Gurkhas

Gurkhas at kit inspection in France during WW1, holding out their Kukri for inspection.

Gurkhas have been part of the British Army for almost 200 years, with thousands serving during WW1. But who are they and how did they end up fighting for the British?

The Gurkhas trace their roots back to the legendary 8th century Hindu warrior, Guru Gorakhnath. The term Gurkha is derived from the name of the hill town from which the Nepalese kingdom expanded.

Coming from small rural communities, each battalion typically retained very close family links. This has been considered one of the reasons behind their all or nothing attitude to battle; fighting for friends and family rather than their officers.

Fighting for the British East India Company

When the British East India Company came to blows with the Kingdom of Nepal in 1815, the British were keen to employ defectors from the Nepalese army. The Victorians thought of them as a “martial race” and pronounced them to possess qualities unseen in Western military forces. Gurkhas, they believed, were naturally war like and aggressive in battle, possessing qualities of courage, loyalty, self-sufficiency, physical strength, resilience, orderliness, the ability to work hard for long periods of time, fighting tenacity and military strength.

About 5,000 entered British service, fighting under contract to the East India Company. Then, during the Indian Rebellion of 1857 (India’s First War of Independence), they again fought on the British side, and were integrated into the British Indian Army when it was formed. This was the start of the Gurkha’s formal relationship with the British Army, going on to serve under the Commonwealth Empire during the First World War.

Gurkhas in World War One

Over 200,000 Ghurkha soldiers served during WW1 and 20,000 lost their lives, fighting in France, Egypt, Palestine and Gallipoli. To date, 26 men have been awarded the Victoria Cross – notable considering the award was not extended to the Gurkhas until 1911.

In 1947, when India became independent from the UK, the Gurkha forces were split between the two nations. Six units became part of the Indian Army, with four transferring to British Forces. The Gurkhas have remained part of the British Armed Forces ever since, supplying them with over 250,000 soldiers.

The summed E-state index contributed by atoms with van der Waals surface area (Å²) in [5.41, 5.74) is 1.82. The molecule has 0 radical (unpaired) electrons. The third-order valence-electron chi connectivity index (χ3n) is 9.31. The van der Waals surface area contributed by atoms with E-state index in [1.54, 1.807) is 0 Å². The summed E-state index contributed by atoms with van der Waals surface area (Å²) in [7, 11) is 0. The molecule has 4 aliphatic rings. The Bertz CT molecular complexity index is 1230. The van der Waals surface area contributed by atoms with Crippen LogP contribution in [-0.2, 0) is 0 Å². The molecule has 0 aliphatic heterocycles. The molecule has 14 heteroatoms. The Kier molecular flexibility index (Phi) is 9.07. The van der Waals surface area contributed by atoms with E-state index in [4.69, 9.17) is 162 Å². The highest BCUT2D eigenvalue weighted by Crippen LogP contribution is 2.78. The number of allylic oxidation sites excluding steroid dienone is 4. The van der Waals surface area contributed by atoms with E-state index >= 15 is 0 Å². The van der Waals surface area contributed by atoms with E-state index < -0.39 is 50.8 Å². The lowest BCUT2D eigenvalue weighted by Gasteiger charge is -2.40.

Currently, around 3,500 Gurkha’s are employed by the British Army – serving for up to 30 years, with a minimum of 15 to secure a pension. Considered to be the toughest selection process in the world, up to 28,000 young men compete each year for one of around 200 places.

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If a man says he is not afraid of dying, he is either lying or he is a Gurkha.

Former Chief of staff of the Indian Army, Field Marshal Sam Manekshaw

Gurkhas still carry into battle their traditional weapon, an 18-inch long curved knife known as the kukri – the national weapon of Nepal. Each Gurkha carries two Kukri. One for everyday use, and one for ceremonial purposes.

In times past, it was said that once a kukri was drawn in battle, it had to “taste blood” – if not, its owner had to cut himself before returning it to its sheath. Although these days, it’s mainly used for work in the Hills or cooking, the bestowing of the kukri to a new Gurkha recruit is a similar honour to that of the green beret to the British Royal Marine. It is symbolic of becoming part of one of the most elite armed forces in the world.

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Sarah Ashbridge

Office monkey by day, forensic archaeologist by night, Sarah Ashbridge is a jack-of-all-trades and the master of one: the forensic identification the War Dead. She trained originally as an Egyptologist, but interests in the history of death and burial saw her make the step into archaeology, completing an MSc in Forensic Archaeology and Crime Scene Investigation at the University of Bradford. Armed with an ever-increasing library of books, a handful of illustration pens and a brand new trowel, Sarah writes our regular #WWWednesday column, working towards her PhD in Forensic Archaeology.

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